When the first 2005 Alaska Permanent Fund dividend checks are distributed on Wednesday, Alaska residents should take a minute to thank former Gov. Jay Hammond for his legacy to the state.
Hammond, who died at age 83 on Aug. 2, is considered the father of the Alaska Permanent Fund. Even though Hammond tried to spread credit to others involved in passage of the amendment to the state's constitution that created the fund, most Alaskans recognized his tireless advocacy in its creation.
When Alaska Magazine editor Andy Hall and Hammond met at an Anchorage restaurant for a 2002 interview, Hall wrote that conversation stopped as diners recognized Hammond and then people came over to greet him.
"Everyone loves Santa Claus," Hammond said in the December 2002 article. "I gave them the permanent fund dividend."
The roots of the Alaska Permanent Fund can be traced to 1969, when the state held its first auction for oil leases on state-owned land on Prudhoe Bay. The state sold the drilling rights to 164 tracts of land, netting $900 million for the state's treasury.
According to a 25th anniversary edition of "An Alaskan's Guide to the Permanent Fund," one of the biggest issues at the time was whether the $900 million windfall should be spent or saved.
The state was just 10 years old and the state's annual budget was just $112 million in 1969. Since the state was so sparsely populated and much less developed than it is now, the Alaskans of the time decided the $900 million should be spent on basic infrastructure projects such as water and sewer, schools, roads and airports. The oil-lease money also was used to start the state's student loan and longevity bonus programs.
Robert Krantz, an economist and investment banker brought to Alaska by the Brookings Institute for a series of 1969 meetings with Alaskans about what to do with the $900 million, was the first person to suggest the creation of a "perpetual and permanent capital fund for the continuing development of Alaska." In 1970, then-Gov. Keith Miller introduced legislation for a resources permanent fund that passed in the Senate and died in the House.
But it wasn't until 1975 that the state really looked again at the issue of a permanent fund. The dynamics of the state had changed, and the state was starting to bond itself into debt as with the prospect of more oil wealth on the horizon.
As the Prudhoe Bay oilfields developed, many Alaskans felt remorse for the "wasting of the $900 million," the fund booklet said. When it came closer for the oil to flow down the pipeline, some Alaskans decided "the state should get some permanent benefits from its great oil bonanza," the booklet said.
Legislation passed in 1975 that would have allocated 50 percent of mineral leases to the permanent fund, but Hammond (who became governor in 1974) vetoed the plan because he felt it "was an unconstitutional dedication of revenues." Hammond said the state's constitution didn't allow money to be dedicated in that way, and he thought the courts would overturn the legislation.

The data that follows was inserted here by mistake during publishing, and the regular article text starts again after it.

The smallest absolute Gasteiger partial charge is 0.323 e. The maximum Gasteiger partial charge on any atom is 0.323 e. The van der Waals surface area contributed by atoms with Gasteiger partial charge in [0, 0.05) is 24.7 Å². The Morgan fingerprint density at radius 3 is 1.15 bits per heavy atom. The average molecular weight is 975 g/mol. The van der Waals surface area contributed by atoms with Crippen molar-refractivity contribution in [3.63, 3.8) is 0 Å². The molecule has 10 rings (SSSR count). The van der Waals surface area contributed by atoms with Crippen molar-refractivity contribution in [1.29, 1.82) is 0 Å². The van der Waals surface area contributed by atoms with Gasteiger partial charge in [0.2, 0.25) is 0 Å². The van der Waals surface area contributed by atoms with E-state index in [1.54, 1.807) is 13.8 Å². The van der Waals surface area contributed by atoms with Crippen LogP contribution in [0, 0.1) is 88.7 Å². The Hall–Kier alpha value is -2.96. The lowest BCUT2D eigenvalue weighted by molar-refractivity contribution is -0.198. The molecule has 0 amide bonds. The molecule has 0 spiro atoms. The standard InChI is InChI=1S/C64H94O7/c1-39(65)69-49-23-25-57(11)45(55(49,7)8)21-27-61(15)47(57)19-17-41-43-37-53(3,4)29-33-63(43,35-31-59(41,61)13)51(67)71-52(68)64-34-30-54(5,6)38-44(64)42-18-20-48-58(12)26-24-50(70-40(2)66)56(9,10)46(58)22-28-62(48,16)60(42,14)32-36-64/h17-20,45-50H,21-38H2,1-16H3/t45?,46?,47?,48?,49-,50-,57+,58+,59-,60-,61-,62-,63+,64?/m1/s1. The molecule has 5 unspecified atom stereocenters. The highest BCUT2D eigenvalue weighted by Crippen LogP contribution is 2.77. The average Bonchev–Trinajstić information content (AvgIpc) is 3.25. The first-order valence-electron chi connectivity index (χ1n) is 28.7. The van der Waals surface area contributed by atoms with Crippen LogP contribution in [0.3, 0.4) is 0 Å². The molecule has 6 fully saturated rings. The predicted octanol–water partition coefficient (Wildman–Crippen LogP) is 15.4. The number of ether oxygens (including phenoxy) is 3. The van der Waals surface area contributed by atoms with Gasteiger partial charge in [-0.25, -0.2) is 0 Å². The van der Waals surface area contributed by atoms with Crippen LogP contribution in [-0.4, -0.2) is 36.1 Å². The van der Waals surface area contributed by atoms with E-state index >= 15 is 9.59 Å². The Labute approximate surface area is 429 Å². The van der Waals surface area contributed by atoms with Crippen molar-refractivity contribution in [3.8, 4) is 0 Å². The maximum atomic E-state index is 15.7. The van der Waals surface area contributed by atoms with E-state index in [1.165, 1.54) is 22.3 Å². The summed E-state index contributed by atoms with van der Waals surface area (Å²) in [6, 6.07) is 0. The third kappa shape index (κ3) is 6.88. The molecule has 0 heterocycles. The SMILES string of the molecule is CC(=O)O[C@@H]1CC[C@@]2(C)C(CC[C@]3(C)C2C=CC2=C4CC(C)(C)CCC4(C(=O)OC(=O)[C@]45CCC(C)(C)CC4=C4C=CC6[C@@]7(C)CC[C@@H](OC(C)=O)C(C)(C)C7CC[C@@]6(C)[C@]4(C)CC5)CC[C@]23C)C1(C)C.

Instead, Hammond introduced a state constitutional amendment in 1976 calling an investment of 10 percent of the money raised by mineral lease rentals, royalties, etc., into a permanent fund. The Legislature changed the amendment to call for at least 25 percent of the money to be invested into a permanent fund. In November 1976 the voters passed the amendment by a vote of 75,588 to 38,518, and on Feb. 28, 1977, the fund received its first deposit of oil revenues.
Now that the fund was established, the state had to decide how to use it. Rep. Clark Gruening led a Special House Permanent Fund Committee that held hearings around the state about how Alaskans wanted the fund to be used, such as what types of investments would be made and what types of projects fund money might be used to build.
In 1977, Hammond introduced a bill that went nowhere but did plant the seeds for the dividend check. Hammond's failed bill called for the creation of "Alaska Inc.," which would make cash payments to registered voters of one share for every five years of residency.
From 1978 to 1980, the Legislature debated whether Alaskans should be paid dividends or if they could get loans from the permanent fund. Hammond backed the dividend program because he thought it would give Alaskans more of an ownership of the fund.
"Benefits from oil wealth which belong to all Alaskans can be distributed in many ways: low-interest loans, tax relief, expanded government services," Hammond wrote in a Feb. 14, 1980, memo to House Speaker Hugh Malone. "While these all have merit, not all Alaskans are beneficiaries. This is why I have proposed a Permanent Fund dividend program."